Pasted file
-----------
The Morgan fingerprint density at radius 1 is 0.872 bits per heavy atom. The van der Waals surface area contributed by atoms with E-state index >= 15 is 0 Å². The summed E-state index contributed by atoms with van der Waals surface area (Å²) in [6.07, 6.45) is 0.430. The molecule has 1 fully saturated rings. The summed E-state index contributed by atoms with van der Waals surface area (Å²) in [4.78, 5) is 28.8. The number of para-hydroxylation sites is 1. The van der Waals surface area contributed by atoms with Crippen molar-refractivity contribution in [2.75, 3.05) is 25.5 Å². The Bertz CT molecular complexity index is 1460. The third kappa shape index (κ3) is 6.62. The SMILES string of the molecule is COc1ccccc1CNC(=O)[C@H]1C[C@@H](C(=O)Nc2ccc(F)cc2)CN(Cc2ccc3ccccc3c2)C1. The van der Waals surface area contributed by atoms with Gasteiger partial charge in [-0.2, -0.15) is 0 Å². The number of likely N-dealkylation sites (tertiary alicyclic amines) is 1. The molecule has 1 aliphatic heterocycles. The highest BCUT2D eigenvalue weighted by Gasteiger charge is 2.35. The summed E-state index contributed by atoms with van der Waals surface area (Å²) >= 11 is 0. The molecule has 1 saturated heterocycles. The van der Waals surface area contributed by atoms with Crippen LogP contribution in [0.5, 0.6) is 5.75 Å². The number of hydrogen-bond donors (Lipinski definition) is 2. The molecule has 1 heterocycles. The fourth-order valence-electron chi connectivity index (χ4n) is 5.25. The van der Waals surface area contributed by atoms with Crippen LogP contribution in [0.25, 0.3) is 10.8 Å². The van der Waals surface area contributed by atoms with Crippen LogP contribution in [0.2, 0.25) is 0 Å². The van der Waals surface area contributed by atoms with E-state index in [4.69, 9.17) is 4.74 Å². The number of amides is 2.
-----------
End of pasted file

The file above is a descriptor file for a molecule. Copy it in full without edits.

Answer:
The Morgan fingerprint density at radius 1 is 0.872 bits per heavy atom. The van der Waals surface area contributed by atoms with E-state index >= 15 is 0 Å². The summed E-state index contributed by atoms with van der Waals surface area (Å²) in [6.07, 6.45) is 0.430. The molecule has 1 fully saturated rings. The summed E-state index contributed by atoms with van der Waals surface area (Å²) in [4.78, 5) is 28.8. The number of para-hydroxylation sites is 1. The van der Waals surface area contributed by atoms with Crippen molar-refractivity contribution in [2.75, 3.05) is 25.5 Å². The Bertz CT molecular complexity index is 1460. The third kappa shape index (κ3) is 6.62. The SMILES string of the molecule is COc1ccccc1CNC(=O)[C@H]1C[C@@H](C(=O)Nc2ccc(F)cc2)CN(Cc2ccc3ccccc3c2)C1. The van der Waals surface area contributed by atoms with Gasteiger partial charge in [-0.2, -0.15) is 0 Å². The number of likely N-dealkylation sites (tertiary alicyclic amines) is 1. The molecule has 1 aliphatic heterocycles. The highest BCUT2D eigenvalue weighted by Gasteiger charge is 2.35. The summed E-state index contributed by atoms with van der Waals surface area (Å²) >= 11 is 0. The molecule has 1 saturated heterocycles. The van der Waals surface area contributed by atoms with Crippen LogP contribution in [0.5, 0.6) is 5.75 Å². The number of hydrogen-bond donors (Lipinski definition) is 2. The molecule has 1 heterocycles. The fourth-order valence-electron chi connectivity index (χ4n) is 5.25. The van der Waals surface area contributed by atoms with Crippen LogP contribution in [0.25, 0.3) is 10.8 Å². The van der Waals surface area contributed by atoms with Crippen LogP contribution in [0.2, 0.25) is 0 Å². The van der Waals surface area contributed by atoms with E-state index in [4.69, 9.17) is 4.74 Å². The number of amides is 2.